When the world descended into war in 1939, few European countries remained neutral; but of those that did, none provoked more controversy than Ireland.
Despite Winston Churchill’s best efforts to the contrary, the Irish premier Eamon de Valera stuck determinedly to Ireland’s right to remain outside a conflict in which it had no enemies. Accusations of betrayal and hypocrisy poisoned the media; legends of Nazi spies roaming the country depicted Ireland as a haven for Hitler’s friends. Where previous histories of Ireland in the war years have focused on high politics, That Neutral Island mines deeper layers of experience. Sean O’Faolain, Kate O’Brien, Elizabeth Bowen, Flann O’Brien and Louis MacNeice are a handful of writers whose stories, letters, and diaries illuminate this small country as it suffered rationing, censorship, the threat of invasion, and a strange detachment from the war.
That Neutral Island won the PEN Hessell-Tiltman Prize for History 2007, and the Michael A Durkan Prize for books on literature and culture , 2008. Book of the Week in The Guardian, March 2007; Book of the Year 2007 in the Irish Times, the Times Literary Supplement, the Sunday Tribune and the Australian Books Review. Chosen by Patrick Bishop for the ‘Twentieth Century History’ Book Pack for the Times Book Club, along with Richard Holmes, Tommy and Margaret Macmillan, Peacemakers – all examples of ‘how history should be written’.
Daily Telegraph: This is a big book: in size, in ambition and in its willingness to remain even-handed when dealing with a period that usually attracts lopsided accounts. By and large Wills lets the facts speak for themselves, covering the 150,000 who volunteered for the British armed forces but also the scavengers who stripped the corpses of drowned seamen, and the scam-mongers who then wrote to the relatives asking for money...This is an authoritative and readable account. It is also a fine introduction to the nation that emerged from this crisis into a sometimes unforgiving world.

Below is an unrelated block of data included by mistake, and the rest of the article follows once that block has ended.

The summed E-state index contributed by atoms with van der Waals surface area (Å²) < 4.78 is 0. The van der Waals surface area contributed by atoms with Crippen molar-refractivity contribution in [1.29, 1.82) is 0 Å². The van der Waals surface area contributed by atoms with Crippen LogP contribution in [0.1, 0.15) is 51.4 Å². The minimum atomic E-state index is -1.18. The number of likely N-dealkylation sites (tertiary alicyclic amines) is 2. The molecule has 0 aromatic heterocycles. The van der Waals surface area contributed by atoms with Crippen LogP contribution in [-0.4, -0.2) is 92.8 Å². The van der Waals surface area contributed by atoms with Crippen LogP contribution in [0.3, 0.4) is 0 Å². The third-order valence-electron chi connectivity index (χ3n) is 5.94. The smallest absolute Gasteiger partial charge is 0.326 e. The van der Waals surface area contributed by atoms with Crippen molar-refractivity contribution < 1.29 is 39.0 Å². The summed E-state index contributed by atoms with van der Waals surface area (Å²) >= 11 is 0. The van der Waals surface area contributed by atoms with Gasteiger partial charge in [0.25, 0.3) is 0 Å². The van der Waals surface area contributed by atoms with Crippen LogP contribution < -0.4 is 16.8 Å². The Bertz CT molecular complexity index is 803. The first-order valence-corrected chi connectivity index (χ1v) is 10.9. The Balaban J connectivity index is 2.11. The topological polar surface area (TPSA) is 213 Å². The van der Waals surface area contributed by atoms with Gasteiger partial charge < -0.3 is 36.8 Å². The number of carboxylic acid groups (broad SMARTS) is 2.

The Guardian: Clair Wills's history of wartime Ireland brings a sane, subtle, reconciling spirit where once there was only intransigence... It's hard to imagine a fairer-minded guide...Her book not only fills a gap...it is a model of exhaustive research and illuminating example, taking in a wide range of topics--dancing, films, smuggling, farming, informing, amateur theatre and Step Together fairs--without losing direction or focus. A particular bonus is the attention to Irish writers (Kate O'Brien, Elizabeth Bowen, Sean O'Faolain, Brendan Behan and many more), whose ideas and experiences from 1939-45 make a fascinating study in themselves.